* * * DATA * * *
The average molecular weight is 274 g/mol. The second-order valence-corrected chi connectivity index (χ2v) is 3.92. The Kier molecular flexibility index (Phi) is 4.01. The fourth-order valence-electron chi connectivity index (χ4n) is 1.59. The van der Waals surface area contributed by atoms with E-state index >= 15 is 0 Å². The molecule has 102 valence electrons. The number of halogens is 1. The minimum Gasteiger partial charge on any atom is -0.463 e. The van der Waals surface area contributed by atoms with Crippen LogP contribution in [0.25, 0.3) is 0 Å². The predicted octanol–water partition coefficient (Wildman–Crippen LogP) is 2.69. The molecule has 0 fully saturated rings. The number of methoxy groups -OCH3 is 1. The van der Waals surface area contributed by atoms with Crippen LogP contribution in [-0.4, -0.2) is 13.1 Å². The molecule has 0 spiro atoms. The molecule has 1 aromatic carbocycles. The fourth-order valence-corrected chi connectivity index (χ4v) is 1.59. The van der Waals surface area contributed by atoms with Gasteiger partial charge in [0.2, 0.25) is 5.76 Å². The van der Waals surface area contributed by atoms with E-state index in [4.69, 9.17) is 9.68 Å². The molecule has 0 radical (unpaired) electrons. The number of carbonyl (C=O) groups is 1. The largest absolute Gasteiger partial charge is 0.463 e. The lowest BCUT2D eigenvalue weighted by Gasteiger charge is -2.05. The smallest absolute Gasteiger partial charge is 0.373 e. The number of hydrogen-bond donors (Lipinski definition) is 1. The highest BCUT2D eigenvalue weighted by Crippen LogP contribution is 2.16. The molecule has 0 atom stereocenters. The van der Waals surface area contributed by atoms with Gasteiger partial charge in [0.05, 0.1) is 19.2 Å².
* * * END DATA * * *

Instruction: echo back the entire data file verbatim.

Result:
The average molecular weight is 274 g/mol. The second-order valence-corrected chi connectivity index (χ2v) is 3.92. The Kier molecular flexibility index (Phi) is 4.01. The fourth-order valence-electron chi connectivity index (χ4n) is 1.59. The van der Waals surface area contributed by atoms with E-state index >= 15 is 0 Å². The molecule has 102 valence electrons. The number of halogens is 1. The minimum Gasteiger partial charge on any atom is -0.463 e. The van der Waals surface area contributed by atoms with Crippen LogP contribution in [0.25, 0.3) is 0 Å². The predicted octanol–water partition coefficient (Wildman–Crippen LogP) is 2.69. The molecule has 0 fully saturated rings. The number of methoxy groups -OCH3 is 1. The van der Waals surface area contributed by atoms with Crippen LogP contribution in [-0.4, -0.2) is 13.1 Å². The molecule has 0 spiro atoms. The molecule has 1 aromatic carbocycles. The fourth-order valence-corrected chi connectivity index (χ4v) is 1.59. The van der Waals surface area contributed by atoms with Gasteiger partial charge in [0.2, 0.25) is 5.76 Å². The van der Waals surface area contributed by atoms with E-state index in [4.69, 9.17) is 9.68 Å². The molecule has 0 radical (unpaired) electrons. The number of carbonyl (C=O) groups is 1. The largest absolute Gasteiger partial charge is 0.463 e. The lowest BCUT2D eigenvalue weighted by Gasteiger charge is -2.05. The smallest absolute Gasteiger partial charge is 0.373 e. The number of hydrogen-bond donors (Lipinski definition) is 1. The highest BCUT2D eigenvalue weighted by Crippen LogP contribution is 2.16. The molecule has 0 atom stereocenters. The van der Waals surface area contributed by atoms with Gasteiger partial charge in [0.05, 0.1) is 19.2 Å².